Ant Group’s Alipay and Other Apps Banned in U.S. By Trump

Ant Group’s Alipay mobile payment app as well as Tencent’s WeChat Pay are among eight apps that have been banned from being used to make payments in the U.S.
Author:
Updated:
Original:

Ant Group’s Alipay mobile payment app, owned by Alibaba  (BABA) - Get Report and controlled by Alibaba founder Jack Ma, as well as Tencent's QQ Wallet and WeChat Pay are among eight apps that have been banned from being used to make payments in the United States.

President Donald Trump on Tuesday signed an executive order banning transactions with the eight Chinese software applications, escalating tensions with Beijing two weeks before President-elect Joe Biden takes office.

Ant is China's dominant mobile payments company, offering loans, payments, insurance and asset management services via mobile apps. It is 33% owned by Alibaba.

Trump's move is purportedly aimed at curbing the threat to Americans posed by Chinese software applications, which have large user bases and access to sensitive data.

"By accessing personal electronic devices such as smartphones, tablets, and computers, Chinese connected software applications can access and capture vast swaths of information from users, including sensitive personally identifiable information and private information," the executive order stated.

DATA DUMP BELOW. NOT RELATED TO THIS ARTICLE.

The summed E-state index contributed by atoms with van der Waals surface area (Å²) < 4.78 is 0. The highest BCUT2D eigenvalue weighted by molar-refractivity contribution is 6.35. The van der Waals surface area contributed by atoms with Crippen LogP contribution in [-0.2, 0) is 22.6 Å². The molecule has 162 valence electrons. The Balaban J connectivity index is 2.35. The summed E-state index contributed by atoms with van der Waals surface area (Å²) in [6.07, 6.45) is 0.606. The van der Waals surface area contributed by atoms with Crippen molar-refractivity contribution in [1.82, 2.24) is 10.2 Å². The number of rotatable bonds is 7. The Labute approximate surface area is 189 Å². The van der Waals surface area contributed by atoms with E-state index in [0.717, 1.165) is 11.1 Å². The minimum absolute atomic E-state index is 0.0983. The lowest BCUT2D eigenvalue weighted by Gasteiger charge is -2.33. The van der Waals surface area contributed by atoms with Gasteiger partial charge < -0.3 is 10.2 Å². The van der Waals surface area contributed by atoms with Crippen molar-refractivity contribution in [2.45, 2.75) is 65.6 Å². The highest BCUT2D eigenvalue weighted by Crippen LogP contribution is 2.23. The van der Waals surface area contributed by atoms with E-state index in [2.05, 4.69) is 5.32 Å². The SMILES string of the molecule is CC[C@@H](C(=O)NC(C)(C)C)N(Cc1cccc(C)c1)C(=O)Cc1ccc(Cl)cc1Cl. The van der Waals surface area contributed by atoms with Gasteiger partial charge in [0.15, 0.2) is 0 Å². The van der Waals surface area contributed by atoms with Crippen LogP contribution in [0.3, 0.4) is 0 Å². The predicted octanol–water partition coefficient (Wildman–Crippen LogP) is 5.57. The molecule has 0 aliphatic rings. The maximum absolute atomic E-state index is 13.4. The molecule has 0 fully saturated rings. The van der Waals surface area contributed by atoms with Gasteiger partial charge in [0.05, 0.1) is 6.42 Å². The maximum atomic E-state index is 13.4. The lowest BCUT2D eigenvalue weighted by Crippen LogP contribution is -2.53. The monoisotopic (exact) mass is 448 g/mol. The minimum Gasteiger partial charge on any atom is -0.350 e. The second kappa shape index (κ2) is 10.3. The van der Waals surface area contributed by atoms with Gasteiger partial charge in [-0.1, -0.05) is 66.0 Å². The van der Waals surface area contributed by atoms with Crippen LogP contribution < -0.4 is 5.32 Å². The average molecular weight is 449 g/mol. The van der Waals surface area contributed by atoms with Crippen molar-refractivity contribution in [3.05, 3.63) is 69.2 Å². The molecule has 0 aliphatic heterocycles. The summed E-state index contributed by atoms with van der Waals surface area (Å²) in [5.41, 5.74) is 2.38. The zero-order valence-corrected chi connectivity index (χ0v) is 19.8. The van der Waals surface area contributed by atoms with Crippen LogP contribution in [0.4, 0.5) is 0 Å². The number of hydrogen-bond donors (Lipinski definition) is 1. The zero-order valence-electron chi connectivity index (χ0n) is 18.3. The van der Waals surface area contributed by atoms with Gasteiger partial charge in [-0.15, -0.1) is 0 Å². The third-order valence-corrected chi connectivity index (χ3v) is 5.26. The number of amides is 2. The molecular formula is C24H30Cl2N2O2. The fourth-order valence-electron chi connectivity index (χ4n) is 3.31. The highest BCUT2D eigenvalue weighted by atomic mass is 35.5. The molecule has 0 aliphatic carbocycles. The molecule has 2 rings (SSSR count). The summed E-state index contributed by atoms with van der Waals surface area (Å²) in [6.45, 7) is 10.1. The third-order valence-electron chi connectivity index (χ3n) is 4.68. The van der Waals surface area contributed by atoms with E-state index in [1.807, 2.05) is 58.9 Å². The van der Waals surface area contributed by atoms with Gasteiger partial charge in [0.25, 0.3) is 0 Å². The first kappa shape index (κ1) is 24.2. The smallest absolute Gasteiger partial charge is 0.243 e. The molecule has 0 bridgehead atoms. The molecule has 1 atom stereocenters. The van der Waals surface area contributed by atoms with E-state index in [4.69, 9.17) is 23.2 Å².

Such data collection "would permit China to track the locations of federal employees and contractors, and build dossiers of personal information," the order added.

The surprise move, occurring just 13 days before Trump leaves the White House, deals another blow to relations between the world’s two largest economies, which have clashed over everything from trade and tariffs to the coronavirus pandemic to Hong Kong’s independence.

The executive order, which directed the Commerce Department to draft rules outlining which payments and transactions will be outlawed, will hit Tencent’s QQ, QQ Wallet and WeChat Pay as well as lesser-known apps CamScanner, SHAREit, VMate and WPS Office.

It tasks the Commerce Department with defining which transactions will be banned under the directive within 45 days, though the Commerce Department plans to act before Jan. 20 to identify prohibited transactions, a U.S. official told Reuters.

While Biden could pause or erase the policy upon taking office Jan. 20, the order is still likely to face legal challenges similar to those mounted against the president’s prior efforts to force the sale of TikTok from China’s ByteDance and ban the WeChat messaging app.

It wasn't immediately clear whether the order could be applied to transactions outside the U.S. - Starbucks  (SBUX) - Get Report, for example, allows customers to pay with WeChat Pay in China. 

Alibaba's American depositary receipts were down 1.67% at $236.46 in trading in New York.